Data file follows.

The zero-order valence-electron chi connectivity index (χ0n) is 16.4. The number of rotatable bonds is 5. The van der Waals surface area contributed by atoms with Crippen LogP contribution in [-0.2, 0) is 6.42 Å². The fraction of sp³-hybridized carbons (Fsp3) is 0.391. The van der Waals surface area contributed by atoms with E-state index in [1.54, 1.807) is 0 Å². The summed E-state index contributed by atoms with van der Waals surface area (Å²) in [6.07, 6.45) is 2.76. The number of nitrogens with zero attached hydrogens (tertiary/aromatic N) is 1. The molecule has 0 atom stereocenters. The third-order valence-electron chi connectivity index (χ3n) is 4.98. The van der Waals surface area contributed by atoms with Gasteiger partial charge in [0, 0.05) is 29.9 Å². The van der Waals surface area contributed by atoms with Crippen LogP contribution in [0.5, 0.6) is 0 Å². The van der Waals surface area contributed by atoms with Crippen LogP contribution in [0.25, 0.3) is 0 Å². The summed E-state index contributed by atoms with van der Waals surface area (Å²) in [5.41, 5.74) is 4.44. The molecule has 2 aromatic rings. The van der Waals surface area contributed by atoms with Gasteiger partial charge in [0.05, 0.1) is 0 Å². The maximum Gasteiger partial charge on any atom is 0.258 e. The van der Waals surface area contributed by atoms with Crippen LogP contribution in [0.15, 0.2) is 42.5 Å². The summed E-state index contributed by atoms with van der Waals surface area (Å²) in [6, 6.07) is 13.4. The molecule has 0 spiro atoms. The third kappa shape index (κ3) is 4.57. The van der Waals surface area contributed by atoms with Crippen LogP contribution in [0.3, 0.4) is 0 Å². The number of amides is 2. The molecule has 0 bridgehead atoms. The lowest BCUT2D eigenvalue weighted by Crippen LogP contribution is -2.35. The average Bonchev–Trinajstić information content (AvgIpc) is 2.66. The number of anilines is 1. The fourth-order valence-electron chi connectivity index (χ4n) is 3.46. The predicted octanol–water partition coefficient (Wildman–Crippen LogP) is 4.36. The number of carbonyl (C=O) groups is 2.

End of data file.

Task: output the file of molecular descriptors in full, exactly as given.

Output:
The zero-order valence-electron chi connectivity index (χ0n) is 16.4. The number of rotatable bonds is 5. The van der Waals surface area contributed by atoms with Crippen LogP contribution in [-0.2, 0) is 6.42 Å². The fraction of sp³-hybridized carbons (Fsp3) is 0.391. The van der Waals surface area contributed by atoms with E-state index in [1.54, 1.807) is 0 Å². The summed E-state index contributed by atoms with van der Waals surface area (Å²) in [6.07, 6.45) is 2.76. The number of nitrogens with zero attached hydrogens (tertiary/aromatic N) is 1. The molecule has 0 atom stereocenters. The third-order valence-electron chi connectivity index (χ3n) is 4.98. The van der Waals surface area contributed by atoms with Gasteiger partial charge in [0, 0.05) is 29.9 Å². The van der Waals surface area contributed by atoms with Crippen LogP contribution in [0.5, 0.6) is 0 Å². The van der Waals surface area contributed by atoms with Crippen LogP contribution in [0.25, 0.3) is 0 Å². The summed E-state index contributed by atoms with van der Waals surface area (Å²) in [5.41, 5.74) is 4.44. The molecule has 2 aromatic rings. The van der Waals surface area contributed by atoms with Gasteiger partial charge in [0.05, 0.1) is 0 Å². The maximum Gasteiger partial charge on any atom is 0.258 e. The van der Waals surface area contributed by atoms with Crippen LogP contribution in [0.15, 0.2) is 42.5 Å². The summed E-state index contributed by atoms with van der Waals surface area (Å²) in [6, 6.07) is 13.4. The molecule has 0 spiro atoms. The third kappa shape index (κ3) is 4.57. The van der Waals surface area contributed by atoms with Crippen LogP contribution in [0.3, 0.4) is 0 Å². The number of amides is 2. The molecule has 0 bridgehead atoms. The lowest BCUT2D eigenvalue weighted by Crippen LogP contribution is -2.35. The average Bonchev–Trinajstić information content (AvgIpc) is 2.66. The number of anilines is 1. The fourth-order valence-electron chi connectivity index (χ4n) is 3.46. The predicted octanol–water partition coefficient (Wildman–Crippen LogP) is 4.36. The number of carbonyl (C=O) groups is 2.